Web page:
Monday Conversation: James Stewart

March 26, 2007 8:52am

Monster Kawasaki’s James Stewart got shut out at the start of the main at Indianapolis and had one of the toughest challenges of 2007: could he go from last to first, right when Chad Reed grabbed the holeshot and was checking out? 
    Stewart put together an amazing charge, and by the halfway point, he was in second place with about seven seconds to make up. He used a triple-triple combination just after the first whoops and put more than a second a lap on Reed until he caught him and made a pass to win with about five laps to go. It was an amazing race that had the fans on their feet, so forget about SX being over with without RC! We caught up with James, who now holds a 32-point lead in the AMA rankings, just after the TV interviews at Indy.

James Stewart (7) put in an incredible ride to overcome his near-last-place start
Racer X: What happened with the start?
James Stewart: Chad had a better jump. He just cut me off.  He had the right. He had a wheel on me. I had to back off, otherwise he would have taken my front end out. I thought maybe I could squeeze through in the first corner, give them my normal move, but I was too far back. It was all right, I got through best as I could.

You were nearly last going into the first turn, weren’t you?
I think I was—they said I was second-to-last, but either way, that’s not good. From 19th to first, I’ll take that any day of the week!

Were there any scary moments?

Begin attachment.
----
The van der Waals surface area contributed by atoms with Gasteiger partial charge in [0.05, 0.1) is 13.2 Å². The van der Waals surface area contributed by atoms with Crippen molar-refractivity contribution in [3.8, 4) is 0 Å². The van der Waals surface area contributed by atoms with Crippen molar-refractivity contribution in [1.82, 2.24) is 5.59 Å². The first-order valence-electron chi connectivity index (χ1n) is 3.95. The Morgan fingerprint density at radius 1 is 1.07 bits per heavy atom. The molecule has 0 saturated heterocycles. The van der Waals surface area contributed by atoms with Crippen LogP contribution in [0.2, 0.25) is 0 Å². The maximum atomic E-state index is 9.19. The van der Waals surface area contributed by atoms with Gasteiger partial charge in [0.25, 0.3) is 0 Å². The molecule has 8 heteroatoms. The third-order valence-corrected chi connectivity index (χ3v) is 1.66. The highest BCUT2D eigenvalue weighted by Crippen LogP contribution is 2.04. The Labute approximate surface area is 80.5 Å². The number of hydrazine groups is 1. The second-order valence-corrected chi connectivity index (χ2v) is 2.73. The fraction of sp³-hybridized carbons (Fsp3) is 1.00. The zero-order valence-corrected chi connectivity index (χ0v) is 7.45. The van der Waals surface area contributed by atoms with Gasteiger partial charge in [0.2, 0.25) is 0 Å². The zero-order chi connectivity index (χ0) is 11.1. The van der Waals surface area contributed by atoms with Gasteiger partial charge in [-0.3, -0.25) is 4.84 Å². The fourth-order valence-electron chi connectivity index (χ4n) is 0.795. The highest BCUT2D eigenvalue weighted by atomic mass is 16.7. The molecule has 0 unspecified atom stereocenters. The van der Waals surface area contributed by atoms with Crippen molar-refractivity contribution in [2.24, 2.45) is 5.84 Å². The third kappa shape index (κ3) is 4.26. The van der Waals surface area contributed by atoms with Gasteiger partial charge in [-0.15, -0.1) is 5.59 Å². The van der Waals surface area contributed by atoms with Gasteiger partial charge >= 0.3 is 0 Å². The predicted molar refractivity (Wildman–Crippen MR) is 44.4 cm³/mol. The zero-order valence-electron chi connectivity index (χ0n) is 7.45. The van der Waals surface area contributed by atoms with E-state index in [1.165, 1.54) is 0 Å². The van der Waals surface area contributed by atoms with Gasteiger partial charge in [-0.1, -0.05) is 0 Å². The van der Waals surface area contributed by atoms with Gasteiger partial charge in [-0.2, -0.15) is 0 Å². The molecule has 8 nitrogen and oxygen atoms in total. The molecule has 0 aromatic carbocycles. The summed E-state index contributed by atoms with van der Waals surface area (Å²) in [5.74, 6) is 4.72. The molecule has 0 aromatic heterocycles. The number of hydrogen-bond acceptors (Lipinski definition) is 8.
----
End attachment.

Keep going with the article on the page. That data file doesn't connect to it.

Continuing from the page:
One time through the whoops, I got a little bucked and went sideways. I think [Davi] Millsaps ran into me just before the whoops. It was just carnage back there! But I was so far back, you have to expect that. They were probably shocked to see me that far back!

What chances did you give yourself to win after about a lap?
I don’t know.… I didn’t know how good my chances were. All I knew is, I was in shape and I had to push for 20 laps. I knew that if I could get up quick enough and keep it within seven or eight seconds, I had a chance.

Stewart had to pass 18 riders on his way to the top of the podium
What was the gap?
About eight seconds. I was actually making up a little time while passing 18 guys, so I’m stoked.

Did you have any idea how fast you were making up time?
No. It was really hard. We were going super fast on the straightaway, so it was hard looking at the mechanic’s area. I really didn’t have a sense of where I was. It reminded me of last year, but I came up a little but short [then]. I thought, I gotta give these guys a good show, I gotta do it.

When it was down to just you and Chad, did you know you would get around him?
I didn’t know if he was pacing himself to run the last 10 laps. I think he knew if I didn’t fall, that I was coming. He picked it up when I got there, but I had to dig a little deeper and pick it up and bust a few hard laps, and that was it.

It looks like he ran it in on you in a turn once you passed him.
Yeah, I’m not worried about that. That was normal. It’s the way it is. That race said enough, that’s all.

What about that section right after the start and the first whoops? You found a place to triple out. Were you doing that all day?
Yeah, I was doing that in practice. The only thing was the triple-triple [in front of the press box]. I didn’t start doing that until the heat race. I didn’t do it until the first part of the race, and I needed to make up some time. It was a bit sketchy. It was like that rhythm section in Atlanta. It was taking a big chance trying to do it. I had to make up some time. You can’t come that close and not get it.

If you get this title, are you going to think this is one night where you earned it?
I think I earned it so far this season, just by being smart and trying to do my best to stay up and win these races. I think I’m doing that right now. I feel I’m doing really well as far as my program and the way I come to the races. I can’t pick one night. I earned it for the season if I win it.